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Central Bank Week


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This article was originally published on Nadex.com.

If one ranked the current importance of the world’s central banks, the Top 2 would easily be the U.S. Federal Reserve Bank (the Fed) and the Peoples Bank of China (PBOC) with the European Central Bank (ECB) coming in only fractions behind those two. Rounding out the top 5 would be the Bank of England (BOE) and the Bank of Japan (BOJ). This week, two of those top five have meetings and while no rate changes are expected, both have markets awaiting market-moving commentary which means they should be on active investor’s radars.

The Fed                                                                                                                         

The U.S. Fed’s Federal Open Market Committee meets on Tuesday of this week with virtually no chance of any change in rates. In fact, the markets have priced in a 1.3% chance of a rate cut and a 0% chance of a rate hike for this meeting. You have to go all the way out to January of 2020 before the markets have priced in any move in rates higher than 25% even then, a cut is priced in at 29% with 0% chance of a hike. This flies in the face of a Bloomberg survey of economists released on Friday which showed the median response to be only one more rate hike, likely in September of this year.  Markets and economists agree however in the expectation that the Fed will reveal plans at this meeting to halt the gradual shrinking of their balance sheet known as Quantitative Tightening (QT). If this does not happen, the Dow, S&P 500 and the NASDAQ could all suffer.

 

The BOE

Mark Carney the Governor of the Bank of England may have the worst job in the world right now as the Brexit process unravels. He has warned repeatedly of the problems of a no-deal Brexit, but rest assured he will be looked to as the only person who can help the UK economy if it falls into a recession. In this case, there is also no expectation of a rate move but as we move into the second to the last week prior to the March 29th Brexit deadline, Mark Carney’s word on future policy may matter more than the actual Brexit result for the direction of the British pound.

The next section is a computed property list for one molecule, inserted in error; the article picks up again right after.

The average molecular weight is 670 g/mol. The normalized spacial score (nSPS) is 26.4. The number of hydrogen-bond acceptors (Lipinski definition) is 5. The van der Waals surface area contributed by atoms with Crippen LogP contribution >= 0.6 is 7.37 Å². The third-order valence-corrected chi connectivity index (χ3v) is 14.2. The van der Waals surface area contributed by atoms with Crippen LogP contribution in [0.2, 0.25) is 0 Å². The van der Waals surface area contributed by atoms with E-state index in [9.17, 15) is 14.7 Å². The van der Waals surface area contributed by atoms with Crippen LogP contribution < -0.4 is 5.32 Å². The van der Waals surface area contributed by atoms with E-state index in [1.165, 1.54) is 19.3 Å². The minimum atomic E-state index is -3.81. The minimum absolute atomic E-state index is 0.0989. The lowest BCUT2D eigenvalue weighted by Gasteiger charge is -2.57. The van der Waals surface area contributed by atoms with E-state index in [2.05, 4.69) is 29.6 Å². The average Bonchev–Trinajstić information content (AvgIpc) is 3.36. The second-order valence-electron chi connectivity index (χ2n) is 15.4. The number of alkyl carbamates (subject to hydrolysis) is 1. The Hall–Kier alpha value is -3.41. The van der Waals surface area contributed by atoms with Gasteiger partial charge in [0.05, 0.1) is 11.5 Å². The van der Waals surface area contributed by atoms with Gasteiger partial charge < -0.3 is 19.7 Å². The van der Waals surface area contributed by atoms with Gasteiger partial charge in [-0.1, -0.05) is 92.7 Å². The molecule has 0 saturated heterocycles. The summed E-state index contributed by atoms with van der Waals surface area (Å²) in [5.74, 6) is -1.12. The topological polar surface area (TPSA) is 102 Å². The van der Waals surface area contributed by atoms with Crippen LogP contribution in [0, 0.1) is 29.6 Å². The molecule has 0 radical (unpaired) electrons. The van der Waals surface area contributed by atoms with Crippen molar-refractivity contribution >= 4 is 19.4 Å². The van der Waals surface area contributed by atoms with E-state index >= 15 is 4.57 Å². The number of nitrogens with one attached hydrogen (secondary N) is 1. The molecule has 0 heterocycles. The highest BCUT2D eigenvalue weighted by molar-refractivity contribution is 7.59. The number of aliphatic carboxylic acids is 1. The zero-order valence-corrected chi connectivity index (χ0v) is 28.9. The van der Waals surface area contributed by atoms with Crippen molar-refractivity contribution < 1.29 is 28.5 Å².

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About the author


Bob Iaccino has spent the last 24 years in commodities, futures, FX, and equity options. He appears weekly on media outlets including CNBC, Bloomberg Television, CNN, and Fox News and has done over 900 interviews. He started with Nikko Securities as a phone clerk and went on to become Chief Market Strategist for Commerzbank Futures and for a proprietary trading firm in Chicago. 

In 2008, Bob began teaching his techniques to the public. Bob has taught over 7000 individuals and given seminars in many countries in the Americas and Middle East. In 2013, Bob Join Tethys Partners as Chief Markets Strategist. In 2015, Bob and his trading partner, Mike Arnold launched Path Trading Partners to continue teaching their trading strategies and launch an international proprietary trading group.

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